The place Josh took them to the next day was a downtown club, more shocking than the last night party, simply because it has strange people from "all ages" and walks of life. Josh told them that Dr. Pinsky—the reformer, and Josh's role model—would give a speech tonight. Josh also added to beware of the audience, calling them the lunatic fringe!

Dr. Pinsky was driving on a rutty road, having to propitiate many flower children and fervent advocates of flower power, alongside spongers, leeches, and other parasites feeding off others. Roaring with anger, the audience barraged him with such vitriol and stream of invective, but he courageously sustained their vitriolic attack, and said:

"You are not allowed to fornicate while in a relationship each time you feel ruttish with someone (animals in rut do it, not you), even if not punished for criminal conversation. We embroiled ourselves in this by following trends and abusing a nascent technology leading to this social imbroglio, wrecking families and displacing children. I won't remonstrate with you about the damage you do to future generations, or against your shameful legacy to them. The zeitgeist of this global era is to adopt diversity, not anarchy."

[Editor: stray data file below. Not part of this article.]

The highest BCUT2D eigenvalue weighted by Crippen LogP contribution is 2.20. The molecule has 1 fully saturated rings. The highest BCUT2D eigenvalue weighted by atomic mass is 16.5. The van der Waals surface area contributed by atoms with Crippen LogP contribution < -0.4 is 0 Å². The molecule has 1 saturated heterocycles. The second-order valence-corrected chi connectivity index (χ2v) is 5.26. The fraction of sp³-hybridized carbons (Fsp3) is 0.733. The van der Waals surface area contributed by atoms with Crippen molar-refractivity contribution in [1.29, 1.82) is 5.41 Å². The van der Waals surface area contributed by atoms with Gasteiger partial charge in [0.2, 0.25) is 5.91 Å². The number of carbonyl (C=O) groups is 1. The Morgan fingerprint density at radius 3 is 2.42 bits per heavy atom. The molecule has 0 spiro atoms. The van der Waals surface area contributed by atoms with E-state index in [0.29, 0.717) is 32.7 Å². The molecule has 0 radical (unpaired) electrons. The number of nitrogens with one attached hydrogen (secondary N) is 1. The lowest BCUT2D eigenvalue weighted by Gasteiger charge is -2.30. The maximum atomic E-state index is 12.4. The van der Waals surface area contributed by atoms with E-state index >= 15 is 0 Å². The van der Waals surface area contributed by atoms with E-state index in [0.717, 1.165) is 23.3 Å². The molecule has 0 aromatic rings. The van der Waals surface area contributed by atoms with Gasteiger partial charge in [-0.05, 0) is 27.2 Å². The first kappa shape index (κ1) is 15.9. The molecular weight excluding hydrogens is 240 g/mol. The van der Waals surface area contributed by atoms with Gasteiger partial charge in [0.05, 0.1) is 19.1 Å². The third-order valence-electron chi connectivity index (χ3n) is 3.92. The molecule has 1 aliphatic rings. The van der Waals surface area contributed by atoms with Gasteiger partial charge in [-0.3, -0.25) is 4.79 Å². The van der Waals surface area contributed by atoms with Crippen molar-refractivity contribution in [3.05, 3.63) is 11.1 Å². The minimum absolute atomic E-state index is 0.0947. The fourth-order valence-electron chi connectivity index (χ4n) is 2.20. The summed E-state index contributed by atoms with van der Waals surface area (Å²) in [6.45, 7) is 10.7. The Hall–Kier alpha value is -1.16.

They unjustly inveighed against "that effete intellectual" pontificating on comporting oneself more modestly—which didn't comport with their nature at all—and inveigling them into some antiquated values. They billed him as the pious beetle although they were themselves the most powerless, pusillanimous, craven hypocrites, who wouldn't scruple to crassly hurt and insult others, and get choleric when insulted themselves. The rich among them were but unscrupulous opportunists cloaked in socialism.